Polluter Pays Principle – Including damage costs in the market price
To eventually hold the nitrogen polluter responsible for causing external agricultural effects the previously calculated damage factors must be put into perspective of the categories’ production sizes or rather the general publics’ average expenditure for said categories.
When standardizing the four categories again, following factors are found: 0.19 percent for organic plant based produce, 12.79 percent for conventional plant based produce, 1.27 for organic animal produce and again the biggest share of 85.75 percent for conventional animal produce.
Earlier mentioned follow-up costs of 11.53 billion Euros can now be divided onto all four food categories. By including the polluter oriented follow-up costs into the current market price rather extreme differences can be seen between the rivalling categories shown in the picture below.
This goes to show that not only market prices mislead the consumer in general with their gap to the true value of foods. Furthermore, the currently observable price gap between different food categories leads the consumer to buying ecologically problematic foods rather than making unbiased and educated decisions for their consuming behaviour. With that in mind it appears only reasonable to add resulting follow-up costs to the causing food categories accordingly. Removing such market failures should be one aim of various economic measures.
Fig. 1 - Valid Percentages Surcharge to the market price (© Amelie Michalke & Tobias Gaugler)
An even greater gap – Further external effects should be equally considered
Not only do nitrogen losses from agriculture cause follow-up costs and therefore price gaps on the market. We are only at the beginning of a great field of research and want to take further effects into account in the future, such as pesticide use, energy use, greenhouse gas emissions or phosphorus surplus. Our research strives to correctly estimate the overall follow-up costs while always being distinctive between different food categories.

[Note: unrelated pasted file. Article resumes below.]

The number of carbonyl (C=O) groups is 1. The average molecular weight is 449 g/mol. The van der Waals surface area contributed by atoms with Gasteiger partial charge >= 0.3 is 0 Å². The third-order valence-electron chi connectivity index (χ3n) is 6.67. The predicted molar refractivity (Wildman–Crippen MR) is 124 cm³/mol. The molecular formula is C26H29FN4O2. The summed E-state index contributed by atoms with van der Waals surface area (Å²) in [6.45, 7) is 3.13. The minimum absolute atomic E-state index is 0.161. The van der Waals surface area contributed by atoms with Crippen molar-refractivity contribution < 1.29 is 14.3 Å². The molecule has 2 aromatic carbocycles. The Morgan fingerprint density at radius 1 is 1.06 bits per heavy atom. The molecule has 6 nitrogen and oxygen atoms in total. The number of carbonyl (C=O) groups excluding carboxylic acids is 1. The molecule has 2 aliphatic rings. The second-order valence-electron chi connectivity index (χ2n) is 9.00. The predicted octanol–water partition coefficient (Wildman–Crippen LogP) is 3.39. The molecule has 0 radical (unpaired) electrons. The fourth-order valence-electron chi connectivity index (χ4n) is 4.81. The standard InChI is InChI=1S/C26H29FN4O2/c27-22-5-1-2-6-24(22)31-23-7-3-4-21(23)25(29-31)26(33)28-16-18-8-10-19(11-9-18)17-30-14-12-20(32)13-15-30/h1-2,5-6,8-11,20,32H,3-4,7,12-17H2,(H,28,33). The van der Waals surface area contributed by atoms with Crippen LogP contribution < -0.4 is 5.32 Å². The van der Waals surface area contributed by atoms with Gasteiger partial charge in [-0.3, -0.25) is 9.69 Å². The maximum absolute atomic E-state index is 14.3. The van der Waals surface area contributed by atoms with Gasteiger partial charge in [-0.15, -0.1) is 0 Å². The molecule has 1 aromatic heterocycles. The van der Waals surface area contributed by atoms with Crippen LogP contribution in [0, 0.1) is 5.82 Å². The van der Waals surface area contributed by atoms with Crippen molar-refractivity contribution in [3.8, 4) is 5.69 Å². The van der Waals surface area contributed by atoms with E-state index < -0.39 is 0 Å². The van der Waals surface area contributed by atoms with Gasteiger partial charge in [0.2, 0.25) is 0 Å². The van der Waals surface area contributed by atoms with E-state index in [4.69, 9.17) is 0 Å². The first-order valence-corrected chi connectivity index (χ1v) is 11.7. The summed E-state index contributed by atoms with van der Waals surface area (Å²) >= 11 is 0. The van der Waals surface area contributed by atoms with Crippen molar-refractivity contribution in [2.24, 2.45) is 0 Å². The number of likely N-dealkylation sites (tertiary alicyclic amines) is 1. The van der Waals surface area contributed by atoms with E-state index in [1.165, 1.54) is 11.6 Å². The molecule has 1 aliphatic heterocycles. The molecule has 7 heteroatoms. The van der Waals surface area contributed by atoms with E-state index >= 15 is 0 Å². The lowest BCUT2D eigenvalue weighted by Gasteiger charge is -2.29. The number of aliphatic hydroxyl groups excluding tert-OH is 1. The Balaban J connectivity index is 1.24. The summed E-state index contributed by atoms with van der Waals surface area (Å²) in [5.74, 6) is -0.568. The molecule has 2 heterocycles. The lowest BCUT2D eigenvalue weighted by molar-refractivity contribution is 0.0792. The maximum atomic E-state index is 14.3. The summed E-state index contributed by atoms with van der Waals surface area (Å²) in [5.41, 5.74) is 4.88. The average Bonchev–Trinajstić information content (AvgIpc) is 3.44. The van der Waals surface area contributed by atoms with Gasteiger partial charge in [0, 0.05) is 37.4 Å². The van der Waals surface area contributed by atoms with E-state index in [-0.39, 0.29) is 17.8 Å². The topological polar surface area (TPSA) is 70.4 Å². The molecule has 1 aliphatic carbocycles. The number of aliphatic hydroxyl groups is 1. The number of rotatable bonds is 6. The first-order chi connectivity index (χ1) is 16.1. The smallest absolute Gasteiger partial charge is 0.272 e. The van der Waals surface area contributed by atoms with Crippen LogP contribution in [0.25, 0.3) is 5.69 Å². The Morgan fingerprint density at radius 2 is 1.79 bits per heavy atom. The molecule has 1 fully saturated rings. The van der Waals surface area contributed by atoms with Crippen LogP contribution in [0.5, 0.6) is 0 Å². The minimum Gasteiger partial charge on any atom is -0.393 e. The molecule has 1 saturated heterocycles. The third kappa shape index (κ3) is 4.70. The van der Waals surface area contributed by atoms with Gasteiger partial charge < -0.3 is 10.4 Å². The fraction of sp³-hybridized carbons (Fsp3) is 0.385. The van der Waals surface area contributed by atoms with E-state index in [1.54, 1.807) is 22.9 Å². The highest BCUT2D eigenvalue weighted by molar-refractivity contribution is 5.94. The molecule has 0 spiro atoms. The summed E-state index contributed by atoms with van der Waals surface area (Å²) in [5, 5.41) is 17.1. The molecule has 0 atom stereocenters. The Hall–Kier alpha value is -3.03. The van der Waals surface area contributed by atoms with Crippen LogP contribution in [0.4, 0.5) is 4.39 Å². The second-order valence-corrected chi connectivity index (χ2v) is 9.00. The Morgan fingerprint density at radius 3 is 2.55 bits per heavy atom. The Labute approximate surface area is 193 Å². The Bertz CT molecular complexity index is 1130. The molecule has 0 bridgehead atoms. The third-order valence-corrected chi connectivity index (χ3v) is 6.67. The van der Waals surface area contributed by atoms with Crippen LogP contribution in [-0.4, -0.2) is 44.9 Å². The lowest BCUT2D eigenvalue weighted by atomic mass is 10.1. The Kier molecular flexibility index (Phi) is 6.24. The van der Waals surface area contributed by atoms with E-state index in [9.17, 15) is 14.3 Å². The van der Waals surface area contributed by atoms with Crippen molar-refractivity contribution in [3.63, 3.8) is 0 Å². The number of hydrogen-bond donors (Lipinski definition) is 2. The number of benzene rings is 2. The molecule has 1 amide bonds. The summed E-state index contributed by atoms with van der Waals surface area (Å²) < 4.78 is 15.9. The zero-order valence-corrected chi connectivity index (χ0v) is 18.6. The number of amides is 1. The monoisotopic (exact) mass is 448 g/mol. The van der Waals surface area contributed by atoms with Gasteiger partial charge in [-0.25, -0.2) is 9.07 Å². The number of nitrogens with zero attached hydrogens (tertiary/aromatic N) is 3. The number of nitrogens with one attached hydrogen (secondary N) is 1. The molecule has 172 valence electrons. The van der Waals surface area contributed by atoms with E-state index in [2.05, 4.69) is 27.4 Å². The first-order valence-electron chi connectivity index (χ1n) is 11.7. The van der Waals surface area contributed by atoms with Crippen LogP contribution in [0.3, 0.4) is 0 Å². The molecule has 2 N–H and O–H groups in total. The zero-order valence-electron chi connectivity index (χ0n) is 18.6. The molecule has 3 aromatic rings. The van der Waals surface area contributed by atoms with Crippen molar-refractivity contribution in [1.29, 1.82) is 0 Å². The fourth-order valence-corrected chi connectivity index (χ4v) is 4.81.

All further research in this topic is highly relevant to the current discussion, not only for Germany but also other developed and industrialized countries. Based on the Sustainable Development Goals and especially thanks to the engagement of the Paris Agreement we simply must not carry on with present agricultural high-performance practices and thereto relating forms of consume.
We believe that spreading the word about arising market failure and the present agriculture will in the long run be beneficial towards a more sustainable foodstuff future. Further scientific exchange, which we accelerate through our working group “Markets for Mankind”, and interest in our compiled study is much appreciated.
If you want to get involved, support the organization that helped us fund our research on the matter and change the food system of Munich’s public facilities and events, visit: http://www.artgerechtes-muenchen.de/
Van Grinsven et al. (2013): Costs and Benefits of Nitrogen for Europe and Implications for Mitigation. In: Environmental Science and Technology, 47 (8), pp 3571–3579.
Seufert et al. (2012): Comparing the yields of organic and conventional agriculture. In: Nature, 485 (7397), pp 229–232.
Gaugler et al. (2017): Was kosten uns Lebensmittel wirklich? Ansätze zur Internalisierung externer Effekte der Landwirtschaft am Beispiel Stickstoff. In: GAIA – Ecological Perspectives for Science and Society, 26 (2), pp 156-157.